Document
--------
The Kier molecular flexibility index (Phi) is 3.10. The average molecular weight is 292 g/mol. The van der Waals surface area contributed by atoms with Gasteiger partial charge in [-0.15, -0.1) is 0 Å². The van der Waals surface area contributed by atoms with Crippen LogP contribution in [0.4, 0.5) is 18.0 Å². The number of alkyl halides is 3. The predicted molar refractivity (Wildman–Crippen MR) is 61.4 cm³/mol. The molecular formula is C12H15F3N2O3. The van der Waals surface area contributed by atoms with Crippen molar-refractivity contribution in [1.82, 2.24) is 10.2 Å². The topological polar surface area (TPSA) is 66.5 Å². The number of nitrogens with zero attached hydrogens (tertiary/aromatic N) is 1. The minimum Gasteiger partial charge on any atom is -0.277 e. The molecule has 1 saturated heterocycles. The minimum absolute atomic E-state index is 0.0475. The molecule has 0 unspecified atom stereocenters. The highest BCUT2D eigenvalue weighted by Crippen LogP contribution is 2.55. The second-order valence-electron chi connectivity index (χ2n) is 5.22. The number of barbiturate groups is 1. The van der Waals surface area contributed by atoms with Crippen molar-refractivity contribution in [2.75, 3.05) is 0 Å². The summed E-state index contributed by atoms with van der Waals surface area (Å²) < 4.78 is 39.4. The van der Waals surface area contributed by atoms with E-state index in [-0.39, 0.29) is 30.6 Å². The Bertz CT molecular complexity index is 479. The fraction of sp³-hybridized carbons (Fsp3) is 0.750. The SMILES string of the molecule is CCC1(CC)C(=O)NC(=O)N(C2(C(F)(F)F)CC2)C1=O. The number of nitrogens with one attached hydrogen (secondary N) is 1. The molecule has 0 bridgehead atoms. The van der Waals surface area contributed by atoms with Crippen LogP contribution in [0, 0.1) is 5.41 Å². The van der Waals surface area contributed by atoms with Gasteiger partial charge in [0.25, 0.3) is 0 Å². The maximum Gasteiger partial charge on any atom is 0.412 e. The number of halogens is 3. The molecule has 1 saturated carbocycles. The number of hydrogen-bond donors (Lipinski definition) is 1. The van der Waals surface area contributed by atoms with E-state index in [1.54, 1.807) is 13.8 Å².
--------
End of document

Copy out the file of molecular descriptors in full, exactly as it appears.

The Kier molecular flexibility index (Phi) is 3.10. The average molecular weight is 292 g/mol. The van der Waals surface area contributed by atoms with Gasteiger partial charge in [-0.15, -0.1) is 0 Å². The van der Waals surface area contributed by atoms with Crippen LogP contribution in [0.4, 0.5) is 18.0 Å². The number of alkyl halides is 3. The predicted molar refractivity (Wildman–Crippen MR) is 61.4 cm³/mol. The molecular formula is C12H15F3N2O3. The van der Waals surface area contributed by atoms with Crippen molar-refractivity contribution in [1.82, 2.24) is 10.2 Å². The topological polar surface area (TPSA) is 66.5 Å². The number of nitrogens with zero attached hydrogens (tertiary/aromatic N) is 1. The minimum Gasteiger partial charge on any atom is -0.277 e. The molecule has 1 saturated heterocycles. The minimum absolute atomic E-state index is 0.0475. The molecule has 0 unspecified atom stereocenters. The highest BCUT2D eigenvalue weighted by Crippen LogP contribution is 2.55. The second-order valence-electron chi connectivity index (χ2n) is 5.22. The number of barbiturate groups is 1. The van der Waals surface area contributed by atoms with Crippen molar-refractivity contribution in [2.75, 3.05) is 0 Å². The summed E-state index contributed by atoms with van der Waals surface area (Å²) < 4.78 is 39.4. The van der Waals surface area contributed by atoms with E-state index in [-0.39, 0.29) is 30.6 Å². The Bertz CT molecular complexity index is 479. The fraction of sp³-hybridized carbons (Fsp3) is 0.750. The SMILES string of the molecule is CCC1(CC)C(=O)NC(=O)N(C2(C(F)(F)F)CC2)C1=O. The number of nitrogens with one attached hydrogen (secondary N) is 1. The molecule has 0 bridgehead atoms. The van der Waals surface area contributed by atoms with Crippen LogP contribution in [0, 0.1) is 5.41 Å². The van der Waals surface area contributed by atoms with Gasteiger partial charge in [0.25, 0.3) is 0 Å². The maximum Gasteiger partial charge on any atom is 0.412 e. The number of halogens is 3. The molecule has 1 saturated carbocycles. The number of hydrogen-bond donors (Lipinski definition) is 1. The van der Waals surface area contributed by atoms with E-state index in [1.54, 1.807) is 13.8 Å².